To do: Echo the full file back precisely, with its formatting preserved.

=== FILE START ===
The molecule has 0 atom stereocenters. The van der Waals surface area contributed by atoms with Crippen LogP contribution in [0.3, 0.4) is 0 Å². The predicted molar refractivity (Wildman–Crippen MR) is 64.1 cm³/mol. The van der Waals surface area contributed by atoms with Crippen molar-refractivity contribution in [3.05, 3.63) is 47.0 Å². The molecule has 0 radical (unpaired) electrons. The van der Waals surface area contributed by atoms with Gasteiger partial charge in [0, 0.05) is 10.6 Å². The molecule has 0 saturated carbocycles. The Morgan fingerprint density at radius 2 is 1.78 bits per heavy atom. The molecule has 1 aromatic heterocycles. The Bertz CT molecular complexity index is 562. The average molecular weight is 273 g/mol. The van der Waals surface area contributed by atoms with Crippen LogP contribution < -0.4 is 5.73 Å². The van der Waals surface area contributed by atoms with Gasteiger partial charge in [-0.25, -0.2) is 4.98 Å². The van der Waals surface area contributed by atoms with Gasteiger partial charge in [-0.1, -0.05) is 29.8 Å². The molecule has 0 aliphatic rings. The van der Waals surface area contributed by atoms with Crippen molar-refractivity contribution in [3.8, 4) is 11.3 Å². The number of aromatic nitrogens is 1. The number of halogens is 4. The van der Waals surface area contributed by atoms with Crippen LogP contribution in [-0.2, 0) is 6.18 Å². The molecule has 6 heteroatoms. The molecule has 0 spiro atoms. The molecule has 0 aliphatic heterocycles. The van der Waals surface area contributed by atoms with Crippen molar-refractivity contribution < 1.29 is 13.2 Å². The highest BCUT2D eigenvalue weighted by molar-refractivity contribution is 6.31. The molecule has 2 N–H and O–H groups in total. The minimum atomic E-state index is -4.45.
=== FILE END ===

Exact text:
The molecule has 0 atom stereocenters. The van der Waals surface area contributed by atoms with Crippen LogP contribution in [0.3, 0.4) is 0 Å². The predicted molar refractivity (Wildman–Crippen MR) is 64.1 cm³/mol. The van der Waals surface area contributed by atoms with Crippen molar-refractivity contribution in [3.05, 3.63) is 47.0 Å². The molecule has 0 radical (unpaired) electrons. The van der Waals surface area contributed by atoms with Gasteiger partial charge in [0, 0.05) is 10.6 Å². The molecule has 0 saturated carbocycles. The Morgan fingerprint density at radius 2 is 1.78 bits per heavy atom. The molecule has 1 aromatic heterocycles. The Bertz CT molecular complexity index is 562. The average molecular weight is 273 g/mol. The van der Waals surface area contributed by atoms with Crippen LogP contribution < -0.4 is 5.73 Å². The van der Waals surface area contributed by atoms with Gasteiger partial charge in [-0.25, -0.2) is 4.98 Å². The van der Waals surface area contributed by atoms with Gasteiger partial charge in [-0.1, -0.05) is 29.8 Å². The molecule has 0 aliphatic rings. The van der Waals surface area contributed by atoms with Crippen molar-refractivity contribution in [3.8, 4) is 11.3 Å². The number of aromatic nitrogens is 1. The number of halogens is 4. The van der Waals surface area contributed by atoms with Crippen LogP contribution in [-0.2, 0) is 6.18 Å². The molecule has 6 heteroatoms. The molecule has 0 spiro atoms. The molecule has 0 aliphatic heterocycles. The van der Waals surface area contributed by atoms with Crippen molar-refractivity contribution < 1.29 is 13.2 Å². The highest BCUT2D eigenvalue weighted by molar-refractivity contribution is 6.31. The molecule has 2 N–H and O–H groups in total. The minimum atomic E-state index is -4.45.